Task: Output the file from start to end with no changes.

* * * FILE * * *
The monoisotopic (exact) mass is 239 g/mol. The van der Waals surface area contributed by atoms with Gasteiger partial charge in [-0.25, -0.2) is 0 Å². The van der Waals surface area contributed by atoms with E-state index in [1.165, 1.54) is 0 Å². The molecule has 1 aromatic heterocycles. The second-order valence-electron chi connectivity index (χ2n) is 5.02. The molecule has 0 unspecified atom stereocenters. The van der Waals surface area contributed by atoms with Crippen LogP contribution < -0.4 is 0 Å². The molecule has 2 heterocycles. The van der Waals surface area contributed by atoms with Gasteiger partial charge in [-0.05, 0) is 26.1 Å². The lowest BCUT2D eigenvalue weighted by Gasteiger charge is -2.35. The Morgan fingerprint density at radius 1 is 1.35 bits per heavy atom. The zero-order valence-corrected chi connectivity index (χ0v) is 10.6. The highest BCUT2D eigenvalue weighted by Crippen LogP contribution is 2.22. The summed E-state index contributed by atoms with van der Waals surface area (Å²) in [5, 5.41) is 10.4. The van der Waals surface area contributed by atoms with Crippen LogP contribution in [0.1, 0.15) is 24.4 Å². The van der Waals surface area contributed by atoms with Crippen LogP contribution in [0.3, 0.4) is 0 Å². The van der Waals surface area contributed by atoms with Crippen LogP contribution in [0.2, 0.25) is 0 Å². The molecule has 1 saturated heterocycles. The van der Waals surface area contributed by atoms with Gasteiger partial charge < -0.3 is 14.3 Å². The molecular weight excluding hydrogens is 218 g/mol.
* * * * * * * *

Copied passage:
The monoisotopic (exact) mass is 239 g/mol. The van der Waals surface area contributed by atoms with Gasteiger partial charge in [-0.25, -0.2) is 0 Å². The van der Waals surface area contributed by atoms with E-state index in [1.165, 1.54) is 0 Å². The molecule has 1 aromatic heterocycles. The second-order valence-electron chi connectivity index (χ2n) is 5.02. The molecule has 0 unspecified atom stereocenters. The van der Waals surface area contributed by atoms with Crippen LogP contribution < -0.4 is 0 Å². The molecule has 2 heterocycles. The van der Waals surface area contributed by atoms with Gasteiger partial charge in [-0.05, 0) is 26.1 Å². The lowest BCUT2D eigenvalue weighted by Gasteiger charge is -2.35. The Morgan fingerprint density at radius 1 is 1.35 bits per heavy atom. The zero-order valence-corrected chi connectivity index (χ0v) is 10.6. The highest BCUT2D eigenvalue weighted by Crippen LogP contribution is 2.22. The summed E-state index contributed by atoms with van der Waals surface area (Å²) in [5, 5.41) is 10.4. The van der Waals surface area contributed by atoms with Crippen LogP contribution in [0.1, 0.15) is 24.4 Å². The van der Waals surface area contributed by atoms with Crippen LogP contribution in [0.3, 0.4) is 0 Å². The van der Waals surface area contributed by atoms with Crippen LogP contribution in [0.2, 0.25) is 0 Å². The molecule has 1 saturated heterocycles. The van der Waals surface area contributed by atoms with Gasteiger partial charge < -0.3 is 14.3 Å². The molecular weight excluding hydrogens is 218 g/mol.